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Students say beware of flying pumpkins during Homecoming

October 30, 2008

ASU History Peer Mentors have found an explosive way to show their school spirit while bringing history to life.

The undergraduate student group in the College of Liberal Arts and Sciences will build a replica of a mangonel, a catapult based on Roman designs that was used in Europe during the Middle Ages. Student will use the mangonel to launch pumpkins at a model of Butch the Cougar –ASU’s Homecoming opponent from Washington State University.

The world of medieval siege weapons is not new to the History Peer Mentors. At last year’s Homecoming, the group built a replica of a trebuchet, another siege weapon from the Middle Ages.

History Peer Mentors is a program where history major upperclassmen are matched with incoming history freshmen and sophomores to create a sense of community. They offer help with everything from how to use the library and writing in Chicago Manual Style to finding friends in college, says Paul Bergelin, a senior and project manager for the mangonel.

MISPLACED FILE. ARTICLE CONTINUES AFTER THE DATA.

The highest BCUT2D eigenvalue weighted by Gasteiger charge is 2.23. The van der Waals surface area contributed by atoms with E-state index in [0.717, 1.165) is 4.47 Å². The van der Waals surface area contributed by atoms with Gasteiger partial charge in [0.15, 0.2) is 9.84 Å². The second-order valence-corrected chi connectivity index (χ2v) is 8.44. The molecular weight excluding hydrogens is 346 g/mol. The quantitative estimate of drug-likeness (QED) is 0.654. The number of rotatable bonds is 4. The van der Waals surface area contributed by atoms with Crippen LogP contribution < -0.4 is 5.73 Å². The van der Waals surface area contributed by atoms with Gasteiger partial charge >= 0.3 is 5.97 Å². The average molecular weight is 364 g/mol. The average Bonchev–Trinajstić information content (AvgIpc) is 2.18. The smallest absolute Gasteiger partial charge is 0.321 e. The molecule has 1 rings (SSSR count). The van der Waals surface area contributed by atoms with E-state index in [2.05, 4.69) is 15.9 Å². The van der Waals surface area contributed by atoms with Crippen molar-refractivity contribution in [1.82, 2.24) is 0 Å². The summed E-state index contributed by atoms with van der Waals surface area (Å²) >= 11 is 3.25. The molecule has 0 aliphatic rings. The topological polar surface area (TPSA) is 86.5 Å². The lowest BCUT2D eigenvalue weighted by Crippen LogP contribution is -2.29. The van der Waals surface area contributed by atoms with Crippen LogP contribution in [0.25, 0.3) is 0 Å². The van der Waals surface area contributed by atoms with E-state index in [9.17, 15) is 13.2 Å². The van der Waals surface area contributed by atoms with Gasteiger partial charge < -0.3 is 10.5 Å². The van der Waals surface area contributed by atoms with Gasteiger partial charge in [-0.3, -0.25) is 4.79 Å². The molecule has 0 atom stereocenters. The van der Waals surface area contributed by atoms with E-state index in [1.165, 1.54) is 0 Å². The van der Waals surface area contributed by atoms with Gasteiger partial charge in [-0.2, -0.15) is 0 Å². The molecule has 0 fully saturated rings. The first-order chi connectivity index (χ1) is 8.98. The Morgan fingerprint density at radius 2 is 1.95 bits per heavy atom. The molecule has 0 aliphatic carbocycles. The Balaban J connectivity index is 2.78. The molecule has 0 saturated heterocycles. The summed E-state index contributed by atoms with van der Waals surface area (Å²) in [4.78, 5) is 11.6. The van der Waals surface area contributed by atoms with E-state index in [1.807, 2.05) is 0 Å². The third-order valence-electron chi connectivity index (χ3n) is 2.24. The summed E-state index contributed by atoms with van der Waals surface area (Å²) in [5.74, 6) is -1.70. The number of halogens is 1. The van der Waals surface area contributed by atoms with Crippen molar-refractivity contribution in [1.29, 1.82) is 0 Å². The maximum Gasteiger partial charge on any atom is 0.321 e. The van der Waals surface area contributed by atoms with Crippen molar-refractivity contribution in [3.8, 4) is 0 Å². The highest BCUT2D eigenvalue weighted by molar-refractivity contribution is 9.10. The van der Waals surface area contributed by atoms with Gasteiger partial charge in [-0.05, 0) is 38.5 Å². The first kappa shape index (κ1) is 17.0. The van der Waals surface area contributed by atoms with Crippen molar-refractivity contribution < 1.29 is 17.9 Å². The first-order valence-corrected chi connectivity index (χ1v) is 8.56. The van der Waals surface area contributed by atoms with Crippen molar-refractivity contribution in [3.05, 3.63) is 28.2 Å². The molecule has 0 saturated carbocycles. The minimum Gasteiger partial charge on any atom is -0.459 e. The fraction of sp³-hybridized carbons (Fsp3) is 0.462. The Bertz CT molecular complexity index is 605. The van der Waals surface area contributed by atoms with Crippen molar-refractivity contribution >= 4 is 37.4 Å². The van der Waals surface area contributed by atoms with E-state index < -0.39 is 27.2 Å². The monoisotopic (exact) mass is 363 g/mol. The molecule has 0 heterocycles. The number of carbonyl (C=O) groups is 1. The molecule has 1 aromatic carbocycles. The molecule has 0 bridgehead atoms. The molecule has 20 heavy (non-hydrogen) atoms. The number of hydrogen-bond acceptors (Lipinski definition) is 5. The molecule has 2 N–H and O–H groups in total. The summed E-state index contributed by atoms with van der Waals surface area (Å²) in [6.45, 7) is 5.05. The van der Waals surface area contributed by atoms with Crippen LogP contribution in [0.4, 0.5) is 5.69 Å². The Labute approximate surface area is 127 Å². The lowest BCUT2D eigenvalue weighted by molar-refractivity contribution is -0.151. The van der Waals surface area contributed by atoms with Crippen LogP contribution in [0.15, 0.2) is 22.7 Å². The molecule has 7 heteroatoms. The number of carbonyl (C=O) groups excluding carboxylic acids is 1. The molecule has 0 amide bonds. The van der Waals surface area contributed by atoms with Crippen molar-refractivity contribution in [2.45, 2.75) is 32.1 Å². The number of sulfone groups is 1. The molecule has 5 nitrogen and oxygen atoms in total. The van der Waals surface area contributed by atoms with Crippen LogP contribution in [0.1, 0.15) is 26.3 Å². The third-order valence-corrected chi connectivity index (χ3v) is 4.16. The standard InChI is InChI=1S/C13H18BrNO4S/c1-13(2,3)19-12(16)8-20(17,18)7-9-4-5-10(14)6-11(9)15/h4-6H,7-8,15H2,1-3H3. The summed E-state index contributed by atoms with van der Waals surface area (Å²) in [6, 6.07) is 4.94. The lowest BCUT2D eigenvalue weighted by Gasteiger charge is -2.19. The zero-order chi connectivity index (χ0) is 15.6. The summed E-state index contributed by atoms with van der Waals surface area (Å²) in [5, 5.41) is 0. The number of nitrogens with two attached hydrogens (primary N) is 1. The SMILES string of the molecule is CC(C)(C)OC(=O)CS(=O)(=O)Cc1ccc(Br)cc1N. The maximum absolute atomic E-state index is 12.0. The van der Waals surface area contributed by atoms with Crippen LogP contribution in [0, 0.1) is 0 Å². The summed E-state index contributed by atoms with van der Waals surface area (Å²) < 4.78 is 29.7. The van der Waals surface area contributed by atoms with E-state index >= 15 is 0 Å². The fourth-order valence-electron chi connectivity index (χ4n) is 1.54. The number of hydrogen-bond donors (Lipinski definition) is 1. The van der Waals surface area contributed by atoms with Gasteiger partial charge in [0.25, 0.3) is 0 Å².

“We want to show that it’s OK to be passionate about history,” Bergelin says. “It’s OK to be a dork. But we also want them to know there’s a social side to being a history major.”

The catapult is powered by torsion, says Bergelin. Torsion involves the twisting of a large bundle of rope to build up energy that is released when the catapult is fired. This energy can be so overwhelming that it can cause the entire catapult to “buck” its back-end. Because of this, another name for this catapult is onager, named after a type of wild donkey that is infamous for being untamable.

Robin Valencia, president of History Peer Mentors, says the mangonel should be less complicated than their trebuchet from last year. She says they’re hoping to have everything built in two weeks time, once they find a build site.

Despite wanting to demonstrate a fascinating remnant from early history, the group doesn’t plan on being totally true to life. “We get all our materials from Home Depot,” Valencia said. “We also use power tools, because we do want to finish on time.”

Valencia said that while pumpkins are not exactly historically accurate ammo for the mangonel, she says they use them because “it’s more explosive, and people like explosions.”

Another event the group holds later in year is the “Historically Inaccurate Movie Night,” where the students choose a film to screen, while faculty and students judge its historical accuracy. In 2007, the films “300” and “History of the World: Part I” were shown.

The mangonel will be fired during the Homecoming celebration from 1-3 p.m. Nov. 14 at the Student Recreation Complex (SRC) East Field on ASU’s Tempe campus. The event is free and open to the public. More information at 480-965-8364.

Ashley Lange,
College of Liberal Arts and Sciences